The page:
Doctor Who: Novel Adaptations Volume 2: Damaged Goods & The Well Mannered War

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Doctor Who: Novel Adaptations Volume 2*: Damaged Goods & The Well Mannered War – Starring Tom Baker, Sylvester McCoy, Lalla Ward, John Leeson, Tim McInnerny, Travis Oliver, Yasmin Bannerman, Jon Glover, Michael Troughton, Denise Black, Michelle Collins, Gunnar Cauthery, Jane Slavin, Russell Bentley, Tayler Marshall, Georgie Fuller, Hamish Clark, Richard Hope, John Banks, Daniel Brocklebank, Peter Barrett, Elizabeth Rider, Robert Duncan, Jessica Claire, Damian Lynch & David Troughton & Written & Adapted by Gareth Roberts, Russell T. Davies, Jonathan Morris & John Dorney – 5xCD / Download (Big Finish)
Realising that you don’t know half as much as you thought you did about something that you love is, let’s be honest, a humbling experience. An experience that, thanks to the dramatic adaptations of the Doctor’s New Virgin Adventures, I’ve become all too familiar with. I mean, I didn’t even know that Russell T. Davies had written any Who related novels prior to Who’s mainstream re-launch in 2005, and as I’ve previously said, I wasn’t aware of Gareth Roberts’ books (something I was quick to redress following my initial exposure to his work), which has resulted in me eating a lot of humble pie. And when I say a lot, I mean platefuls of it in every flavour you can imagine, and a few you’ve probably forgotten, but the one I gorged myself on was abject humiliation with a side order of embarrassment, dripping in ignominy with extra indignity and shame. Having prostrated myself at the altar of fandom, I returned to the fold, determined to right my wrongs and spend a day or two familiarising myself with the stories in question in an effort to discover just why they’re so beloved (and they are you know, as anyone who is familiar with both novels will happily tell you, probably in the much the same fashion as they told me) by everyone who has had the good fortune to read them.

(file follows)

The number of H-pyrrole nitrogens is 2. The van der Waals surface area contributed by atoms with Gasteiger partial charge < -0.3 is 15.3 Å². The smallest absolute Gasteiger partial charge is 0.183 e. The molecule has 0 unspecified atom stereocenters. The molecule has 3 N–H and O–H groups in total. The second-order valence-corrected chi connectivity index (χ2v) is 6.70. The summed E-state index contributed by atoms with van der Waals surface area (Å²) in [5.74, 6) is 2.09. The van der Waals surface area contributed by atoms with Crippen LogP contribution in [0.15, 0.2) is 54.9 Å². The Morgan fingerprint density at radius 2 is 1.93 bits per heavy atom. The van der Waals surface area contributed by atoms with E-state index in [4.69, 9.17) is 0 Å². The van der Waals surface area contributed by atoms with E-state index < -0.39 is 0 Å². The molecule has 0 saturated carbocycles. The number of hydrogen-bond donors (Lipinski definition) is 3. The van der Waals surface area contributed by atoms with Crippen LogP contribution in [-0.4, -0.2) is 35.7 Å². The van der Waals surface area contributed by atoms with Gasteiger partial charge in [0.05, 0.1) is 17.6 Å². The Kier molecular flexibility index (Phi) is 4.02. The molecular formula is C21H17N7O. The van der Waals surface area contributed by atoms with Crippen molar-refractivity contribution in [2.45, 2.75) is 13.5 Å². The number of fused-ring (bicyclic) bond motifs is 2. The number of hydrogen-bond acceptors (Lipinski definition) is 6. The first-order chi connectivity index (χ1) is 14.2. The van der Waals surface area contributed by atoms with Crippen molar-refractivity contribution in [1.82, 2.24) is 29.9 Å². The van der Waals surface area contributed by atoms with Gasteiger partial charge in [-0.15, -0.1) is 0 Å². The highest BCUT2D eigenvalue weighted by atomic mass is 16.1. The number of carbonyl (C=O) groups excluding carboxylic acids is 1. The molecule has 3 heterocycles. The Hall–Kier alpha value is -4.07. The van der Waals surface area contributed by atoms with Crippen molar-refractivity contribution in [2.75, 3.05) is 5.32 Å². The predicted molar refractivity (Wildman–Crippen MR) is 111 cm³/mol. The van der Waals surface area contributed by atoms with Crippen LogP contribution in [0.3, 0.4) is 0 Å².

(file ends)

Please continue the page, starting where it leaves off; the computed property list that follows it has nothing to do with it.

Almost immediately, it’s glaringly obvious why Damaged Goods is a firm fan favourite, as it zips along at an incredible clip, crackling with energy and bursting with ideas; and even though it features two companions who I’m totally unfamiliar with (Chris Cwej and Roz Forrester), I sound found myself dragged into the plot with a huge grin on my face, and along for the ride. Superb characterisation melds seamlessly with a razor sharp plot featuring other-wordly Class A Narcotics, psychic twins, Timelord Weapons of Mass destruction, a web of interconnected, wonderfully realised relationships and wholesale death and mayhem. All of which sprang from the mind of the man who brought The Doctor back to the Saturday night schedule. It’s brought to life by an incredible cast who power their way through the tale adapted by John Dorney. Talking of adaptations, Jonathan Morris’ masterful adaptation of Gareth Roberts (which I read in the run-up to listening to the drama) The Well-Mannered War is also fuelled by a magnificent cast, and while it doesn’t gallop along at anywhere near the pace of its partner in crime, it’s an intelligent, funny, sharp examination of the futility, and ridiculous nature, of war and genocide that just happens to be set at the end of the Universe. It also questions the reasoning behind conflicts that are too often shaped by hidden adversaries with a shadowy agenda of their own and finds the Doctor, Romana and K-9 (who becomes entangled in the dark mire of political office) caught between humans and Chelonians and the “battle” for Barclow in which no casualties have been recorded or ordnance spent. Until of course, the Tardis arrives and all hell (relatively) breaks loose, as both sides find themselves being manipulated by unseen forces playing a very, very long game.

‘The Novel Adaptations Volume 2’ was, and is, delightfully entertaining, capturing the listeners imagination from the off and not letting go until the Seventh and Fourth Doctors’ have, once again, saved the day. The stories are fast, fun and engaging and leave you wishing that a third story has been adapted for this volume, but something tells me (that something being the nail-biting cliff-hanger ending of ‘The Well Mannered War’) that, thankfully, we won’t be waiting too long for Volume Three. Smashing stuff… Tim Mass Movement

*Limited edition collection. Both ‘The Well Mannered War’ and ‘Damaged Goods’ are also available as separate releases.

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